Allegheny implements chosen name policy

Emily Hayhurst, Contributing Writer

This semester, Allegheny is implementing a “Chosen Name” policy that will allow students to officially change their name within the college without having to change it legally.

The chosen name will then appear on WebAdvisor, Sakai, and in the student’s email address. Professors and other faculty will be encouraged to refer to the student by their chosen name.

The policy aims to increase support for students who identify with a gender other than the one assigned at birth, as well as international students who wish to use an English name.

Provost and Dean of the College Ron Cole said it is about the respect Allegheny has for its community.

“We recognize the importance of respecting students’ identities,” Cole said.

Cole also explained that Allegheny was in the process of implementing the Chosen Name policy before the U.S. Departments of Education and Justice released the “Dear Colleague Letter on Transgender Students” in May 2016.

The letter outlines the civil rights of transgender students based on Title IX of the Education Amendments of 1972, which banned sex discrimination.

“This prohibition encompasses discrimination based on a student’s gender identity, including discrimination based on a student’s transgender status,” the letter states. “The Departments treat a student’s gender identity as the student’s sex for purposes of Title IX and its implementing regulations. This means that a school must not treat a transgender student differently from the way it treats other students of the same gender identity.”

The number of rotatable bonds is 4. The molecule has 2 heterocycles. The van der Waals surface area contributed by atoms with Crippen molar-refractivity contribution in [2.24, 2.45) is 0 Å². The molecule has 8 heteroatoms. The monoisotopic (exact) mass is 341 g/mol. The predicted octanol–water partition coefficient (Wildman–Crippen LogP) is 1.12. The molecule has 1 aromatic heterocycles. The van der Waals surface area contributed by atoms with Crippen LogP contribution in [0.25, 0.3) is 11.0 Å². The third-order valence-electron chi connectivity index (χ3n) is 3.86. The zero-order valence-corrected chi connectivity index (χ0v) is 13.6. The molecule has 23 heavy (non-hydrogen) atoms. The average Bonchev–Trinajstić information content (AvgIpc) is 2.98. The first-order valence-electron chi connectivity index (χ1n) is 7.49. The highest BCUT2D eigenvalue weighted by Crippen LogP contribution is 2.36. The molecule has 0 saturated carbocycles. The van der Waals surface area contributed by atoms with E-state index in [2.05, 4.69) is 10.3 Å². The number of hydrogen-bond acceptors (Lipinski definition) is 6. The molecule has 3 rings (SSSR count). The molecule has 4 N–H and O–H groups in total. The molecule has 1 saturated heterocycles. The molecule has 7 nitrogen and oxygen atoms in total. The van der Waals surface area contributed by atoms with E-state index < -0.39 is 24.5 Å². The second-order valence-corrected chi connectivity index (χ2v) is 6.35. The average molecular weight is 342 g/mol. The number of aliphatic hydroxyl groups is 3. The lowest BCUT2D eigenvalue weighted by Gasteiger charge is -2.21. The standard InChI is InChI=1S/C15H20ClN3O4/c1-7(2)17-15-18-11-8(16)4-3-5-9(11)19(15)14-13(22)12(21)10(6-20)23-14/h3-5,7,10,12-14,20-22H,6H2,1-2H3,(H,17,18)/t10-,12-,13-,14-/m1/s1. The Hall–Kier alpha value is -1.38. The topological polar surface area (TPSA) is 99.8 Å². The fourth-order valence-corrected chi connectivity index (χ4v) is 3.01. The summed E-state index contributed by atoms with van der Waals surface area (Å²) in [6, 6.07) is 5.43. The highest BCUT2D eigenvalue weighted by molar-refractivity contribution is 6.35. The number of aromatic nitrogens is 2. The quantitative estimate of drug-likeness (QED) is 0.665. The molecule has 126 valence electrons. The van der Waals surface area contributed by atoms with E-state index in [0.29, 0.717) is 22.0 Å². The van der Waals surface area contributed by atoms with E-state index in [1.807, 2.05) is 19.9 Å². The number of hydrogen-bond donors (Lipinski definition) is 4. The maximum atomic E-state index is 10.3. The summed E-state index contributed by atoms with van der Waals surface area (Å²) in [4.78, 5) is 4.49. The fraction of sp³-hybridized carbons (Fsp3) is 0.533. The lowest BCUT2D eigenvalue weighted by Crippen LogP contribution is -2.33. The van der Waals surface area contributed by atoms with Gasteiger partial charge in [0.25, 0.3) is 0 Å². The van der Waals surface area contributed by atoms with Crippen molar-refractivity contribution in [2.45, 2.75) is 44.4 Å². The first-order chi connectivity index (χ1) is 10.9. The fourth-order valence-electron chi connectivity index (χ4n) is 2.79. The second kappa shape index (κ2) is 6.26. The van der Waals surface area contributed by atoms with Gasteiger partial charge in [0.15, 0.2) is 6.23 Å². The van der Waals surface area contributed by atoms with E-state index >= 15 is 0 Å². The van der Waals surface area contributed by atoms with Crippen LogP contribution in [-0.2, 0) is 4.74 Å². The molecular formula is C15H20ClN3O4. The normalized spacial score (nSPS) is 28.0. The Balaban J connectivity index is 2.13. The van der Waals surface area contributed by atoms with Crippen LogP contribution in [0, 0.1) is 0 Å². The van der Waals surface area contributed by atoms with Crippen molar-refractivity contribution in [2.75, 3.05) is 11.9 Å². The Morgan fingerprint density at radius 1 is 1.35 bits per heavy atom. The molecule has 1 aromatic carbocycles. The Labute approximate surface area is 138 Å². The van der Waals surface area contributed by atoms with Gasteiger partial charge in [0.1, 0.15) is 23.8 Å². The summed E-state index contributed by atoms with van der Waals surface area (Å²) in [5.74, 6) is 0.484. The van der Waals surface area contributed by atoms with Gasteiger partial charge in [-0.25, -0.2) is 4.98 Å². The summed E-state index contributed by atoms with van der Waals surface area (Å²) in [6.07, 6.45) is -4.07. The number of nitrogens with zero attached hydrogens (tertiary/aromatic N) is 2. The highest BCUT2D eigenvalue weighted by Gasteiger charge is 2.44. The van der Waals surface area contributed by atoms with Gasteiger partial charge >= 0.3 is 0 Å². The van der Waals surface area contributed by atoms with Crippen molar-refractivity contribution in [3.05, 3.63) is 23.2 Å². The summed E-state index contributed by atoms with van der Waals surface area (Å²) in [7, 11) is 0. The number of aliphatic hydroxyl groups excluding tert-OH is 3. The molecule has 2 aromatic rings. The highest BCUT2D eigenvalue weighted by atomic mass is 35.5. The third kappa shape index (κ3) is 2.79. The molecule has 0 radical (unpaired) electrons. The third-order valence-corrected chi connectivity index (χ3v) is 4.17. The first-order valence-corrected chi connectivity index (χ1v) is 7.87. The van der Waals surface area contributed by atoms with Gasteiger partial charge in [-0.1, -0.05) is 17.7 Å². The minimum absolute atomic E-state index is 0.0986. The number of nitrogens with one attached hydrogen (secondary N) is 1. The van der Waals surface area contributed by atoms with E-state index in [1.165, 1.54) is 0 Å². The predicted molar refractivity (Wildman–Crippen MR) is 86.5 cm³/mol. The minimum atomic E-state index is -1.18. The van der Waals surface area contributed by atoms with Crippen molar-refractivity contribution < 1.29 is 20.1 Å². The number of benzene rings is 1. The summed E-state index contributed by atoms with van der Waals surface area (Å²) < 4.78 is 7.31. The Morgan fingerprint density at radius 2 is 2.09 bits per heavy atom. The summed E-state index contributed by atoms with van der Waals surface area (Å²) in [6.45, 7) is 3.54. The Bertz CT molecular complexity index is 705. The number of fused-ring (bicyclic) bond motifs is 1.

The letter also lays out the rights of transgender students, including their right to be called by the name and pronouns consistent with their identity by their school. The letter specifies, “Under Title IX, a school must treat students consistent with their gender identity even if their education records or identification documents indicate a different sex. The Departments have resolved Title IX investigations with agreements committing that school staff and contractors will use pronouns and names consistent with a transgender student’s gender identity.”

We recognize the importance of respecting students’ identities.

— Ron Cole

Allegheny’s Chosen Name policy ensures these rights as laid out in the letter, according to justin adkins, director of the Inclusion, Diversity, Equity, Access and Social Justice Center.

“[The policy] reflects that we want to refer to students as they choose out of respect for them,” said adkins.

The policy also makes it much easier for students to go by their chosen name, as the information is shown in all Allegheny records, according to the Allegheny website.

“Before, you would have to go to advisors, professors and classmates to explain,” adkins said. “That is so exhausting. It’s a burden students should not have to deal with here.”

Under the new policy, professors and other faculty members will already have the student’s chosen name on record.

Creating the opportunity for transgender students to change their names is a crucial action for the college to help them be who they truly are, adkins said.

“For a transgender student, consistently being called something that is not your name just reinforces someone you aren’t,” he said. “Why would we want to reinforce the wrong idea? Why would we want to reinforce who you are not?”

adkins said the Allegheny Community sees the new policy as a way to improve on the student experience.

“We want to create a better environment for you by calling you your name,” adkins said. “This better environment will allow students to feel more comfortable at Allegheny and have a better college experience.

Darnell Epps, associate director of the IDEAS Center, also has high hopes for the policy’s effect.

“The aim [of the policy] is to create a stronger sense of empowerment for the students,” he said. “It also shows Allegheny’s commitment to inclusivity, acceptance, and respect.”

Since the Chosen Name policy is going into effect for the first time this semester, there has not been much time for feedback, but adkins said the response from students has been overwhelmingly positive so far.

“The level of excitement is very high,” adkins said. “They’re all just so excited.”